BatchVote: Voting Rules Designed for Auditability
We propose a family of novel social choice functions. Our goal is to explore social choice functions for which ease of auditing is a primary design goal, instead of being ignored or left as a puzzle to solve later.
Our proposal, “BatchVote,” creates a social choice function f from an arbitrary “inner” social choice function g, such as instant-runoff voting (IRV), and an integer B, the number of batches.
We aim to preserve flexibility by allowing g to be arbitrary, while providing the ease of auditing of a plurality election.
To compute the winner of an election of n votes, the social choice function f partitions the votes into B batches of roughly the same size, pseudorandomly. The social choice function g is applied to each batch. The election winner, according to f, is the weighted plurality winner for the B outcomes, where the weight of each batch is the number of votes it contains. The social choice function f may be viewed as an “interpolation” between plurality (which is easily auditable) and g (which need not be).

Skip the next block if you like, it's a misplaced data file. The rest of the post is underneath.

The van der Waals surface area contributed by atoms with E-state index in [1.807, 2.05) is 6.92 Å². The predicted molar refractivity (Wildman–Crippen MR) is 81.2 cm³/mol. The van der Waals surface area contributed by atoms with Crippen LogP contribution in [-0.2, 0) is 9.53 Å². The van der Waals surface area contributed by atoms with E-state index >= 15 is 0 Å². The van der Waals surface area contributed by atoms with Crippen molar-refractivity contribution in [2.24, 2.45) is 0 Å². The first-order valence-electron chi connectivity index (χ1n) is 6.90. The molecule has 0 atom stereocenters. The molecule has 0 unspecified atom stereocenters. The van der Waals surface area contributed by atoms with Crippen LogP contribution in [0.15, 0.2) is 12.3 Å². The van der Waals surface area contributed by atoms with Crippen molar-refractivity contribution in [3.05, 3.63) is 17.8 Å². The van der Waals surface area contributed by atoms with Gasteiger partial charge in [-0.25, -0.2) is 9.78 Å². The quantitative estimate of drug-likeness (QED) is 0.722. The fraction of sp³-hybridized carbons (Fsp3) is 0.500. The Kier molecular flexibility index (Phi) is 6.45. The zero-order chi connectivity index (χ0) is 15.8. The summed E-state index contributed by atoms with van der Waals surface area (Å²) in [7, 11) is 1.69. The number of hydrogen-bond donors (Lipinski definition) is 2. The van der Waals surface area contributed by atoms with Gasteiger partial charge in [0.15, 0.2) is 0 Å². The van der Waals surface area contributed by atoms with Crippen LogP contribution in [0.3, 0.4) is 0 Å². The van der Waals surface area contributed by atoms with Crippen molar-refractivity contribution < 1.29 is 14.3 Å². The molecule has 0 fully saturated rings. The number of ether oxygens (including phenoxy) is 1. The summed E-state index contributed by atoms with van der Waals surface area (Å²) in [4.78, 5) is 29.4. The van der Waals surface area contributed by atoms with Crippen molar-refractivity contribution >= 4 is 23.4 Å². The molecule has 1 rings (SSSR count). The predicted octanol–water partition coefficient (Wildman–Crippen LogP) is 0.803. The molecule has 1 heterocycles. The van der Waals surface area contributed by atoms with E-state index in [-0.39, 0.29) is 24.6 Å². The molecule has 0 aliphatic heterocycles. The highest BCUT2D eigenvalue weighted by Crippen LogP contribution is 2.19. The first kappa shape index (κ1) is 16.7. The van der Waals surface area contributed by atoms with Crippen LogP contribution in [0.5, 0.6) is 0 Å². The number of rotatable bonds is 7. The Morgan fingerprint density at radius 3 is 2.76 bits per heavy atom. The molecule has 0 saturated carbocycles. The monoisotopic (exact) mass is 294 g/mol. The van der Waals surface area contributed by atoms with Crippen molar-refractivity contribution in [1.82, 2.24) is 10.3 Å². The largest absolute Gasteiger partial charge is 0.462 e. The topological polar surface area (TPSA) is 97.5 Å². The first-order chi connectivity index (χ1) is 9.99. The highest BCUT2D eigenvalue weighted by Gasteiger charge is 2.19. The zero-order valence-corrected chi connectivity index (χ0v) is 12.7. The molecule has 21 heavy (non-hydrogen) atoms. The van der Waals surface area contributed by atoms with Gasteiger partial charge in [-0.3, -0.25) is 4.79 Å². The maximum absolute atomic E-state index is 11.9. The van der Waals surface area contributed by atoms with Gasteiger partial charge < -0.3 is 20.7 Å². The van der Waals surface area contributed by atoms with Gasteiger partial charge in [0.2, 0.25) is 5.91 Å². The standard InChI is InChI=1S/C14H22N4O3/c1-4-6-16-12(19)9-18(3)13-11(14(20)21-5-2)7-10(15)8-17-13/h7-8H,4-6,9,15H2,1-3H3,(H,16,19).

Auditing is simple by design: we can view f as being a (weighted) plurality election by B “supervoters,” where the bth supervoter’s vote is determined by applying g to the votes in batch b, and the weight of her vote is the number of votes in her batch. Since plurality elections are easy to audit, the election output can be audited by checking a random sample of “supervotes” against the corresponding paper records.
Ronald L. Rivest gratefully acknowledges support for his work on this project received from the Center for Science of Information (CSoI), an NSF Science and Technology Center, under grant agreement CCF-0939370, and from the Department of Statistics, University of California, Berkeley, which hosted his sabbatical visit when this work began.
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